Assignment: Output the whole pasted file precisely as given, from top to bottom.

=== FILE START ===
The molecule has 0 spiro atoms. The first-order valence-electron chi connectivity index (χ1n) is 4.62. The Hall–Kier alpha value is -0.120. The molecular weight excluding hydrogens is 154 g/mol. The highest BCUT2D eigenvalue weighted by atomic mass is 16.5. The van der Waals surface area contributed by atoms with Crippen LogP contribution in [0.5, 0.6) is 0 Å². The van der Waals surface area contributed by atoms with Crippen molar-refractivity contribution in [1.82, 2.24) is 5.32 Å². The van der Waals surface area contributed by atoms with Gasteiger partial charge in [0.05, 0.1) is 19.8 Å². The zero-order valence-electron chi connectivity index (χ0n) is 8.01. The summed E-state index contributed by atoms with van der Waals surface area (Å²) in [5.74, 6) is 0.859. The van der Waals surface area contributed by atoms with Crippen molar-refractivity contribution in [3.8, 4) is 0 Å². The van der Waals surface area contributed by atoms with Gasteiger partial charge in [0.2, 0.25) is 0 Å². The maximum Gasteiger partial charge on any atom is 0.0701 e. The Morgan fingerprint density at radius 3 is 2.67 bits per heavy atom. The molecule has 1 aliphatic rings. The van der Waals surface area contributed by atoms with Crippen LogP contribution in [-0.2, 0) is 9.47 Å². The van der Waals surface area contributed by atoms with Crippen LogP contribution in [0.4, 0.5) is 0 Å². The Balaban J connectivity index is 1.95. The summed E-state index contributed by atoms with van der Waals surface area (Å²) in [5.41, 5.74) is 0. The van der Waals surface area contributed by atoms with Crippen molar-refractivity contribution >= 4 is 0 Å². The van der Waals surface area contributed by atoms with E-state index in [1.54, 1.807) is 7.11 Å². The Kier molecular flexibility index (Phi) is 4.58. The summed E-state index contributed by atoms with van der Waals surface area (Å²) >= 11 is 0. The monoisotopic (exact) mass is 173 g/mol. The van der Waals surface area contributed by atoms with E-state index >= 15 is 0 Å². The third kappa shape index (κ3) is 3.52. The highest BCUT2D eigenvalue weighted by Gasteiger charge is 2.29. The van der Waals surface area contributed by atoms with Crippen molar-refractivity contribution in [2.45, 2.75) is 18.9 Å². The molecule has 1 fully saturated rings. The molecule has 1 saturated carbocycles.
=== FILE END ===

The molecule has 0 spiro atoms. The first-order valence-electron chi connectivity index (χ1n) is 4.62. The Hall–Kier alpha value is -0.120. The molecular weight excluding hydrogens is 154 g/mol. The highest BCUT2D eigenvalue weighted by atomic mass is 16.5. The van der Waals surface area contributed by atoms with Crippen LogP contribution in [0.5, 0.6) is 0 Å². The van der Waals surface area contributed by atoms with Crippen molar-refractivity contribution in [1.82, 2.24) is 5.32 Å². The van der Waals surface area contributed by atoms with Gasteiger partial charge in [0.05, 0.1) is 19.8 Å². The zero-order valence-electron chi connectivity index (χ0n) is 8.01. The summed E-state index contributed by atoms with van der Waals surface area (Å²) in [5.74, 6) is 0.859. The van der Waals surface area contributed by atoms with Crippen molar-refractivity contribution in [3.8, 4) is 0 Å². The van der Waals surface area contributed by atoms with Gasteiger partial charge in [0.2, 0.25) is 0 Å². The maximum Gasteiger partial charge on any atom is 0.0701 e. The Morgan fingerprint density at radius 3 is 2.67 bits per heavy atom. The molecule has 1 aliphatic rings. The van der Waals surface area contributed by atoms with Crippen LogP contribution in [-0.2, 0) is 9.47 Å². The van der Waals surface area contributed by atoms with Crippen LogP contribution in [0.4, 0.5) is 0 Å². The Balaban J connectivity index is 1.95. The summed E-state index contributed by atoms with van der Waals surface area (Å²) in [5.41, 5.74) is 0. The van der Waals surface area contributed by atoms with Crippen molar-refractivity contribution >= 4 is 0 Å². The van der Waals surface area contributed by atoms with E-state index in [1.54, 1.807) is 7.11 Å². The Kier molecular flexibility index (Phi) is 4.58. The summed E-state index contributed by atoms with van der Waals surface area (Å²) >= 11 is 0. The monoisotopic (exact) mass is 173 g/mol. The van der Waals surface area contributed by atoms with E-state index >= 15 is 0 Å². The third kappa shape index (κ3) is 3.52. The highest BCUT2D eigenvalue weighted by Gasteiger charge is 2.29. The van der Waals surface area contributed by atoms with Crippen molar-refractivity contribution in [2.45, 2.75) is 18.9 Å². The molecule has 1 fully saturated rings. The molecule has 1 saturated carbocycles.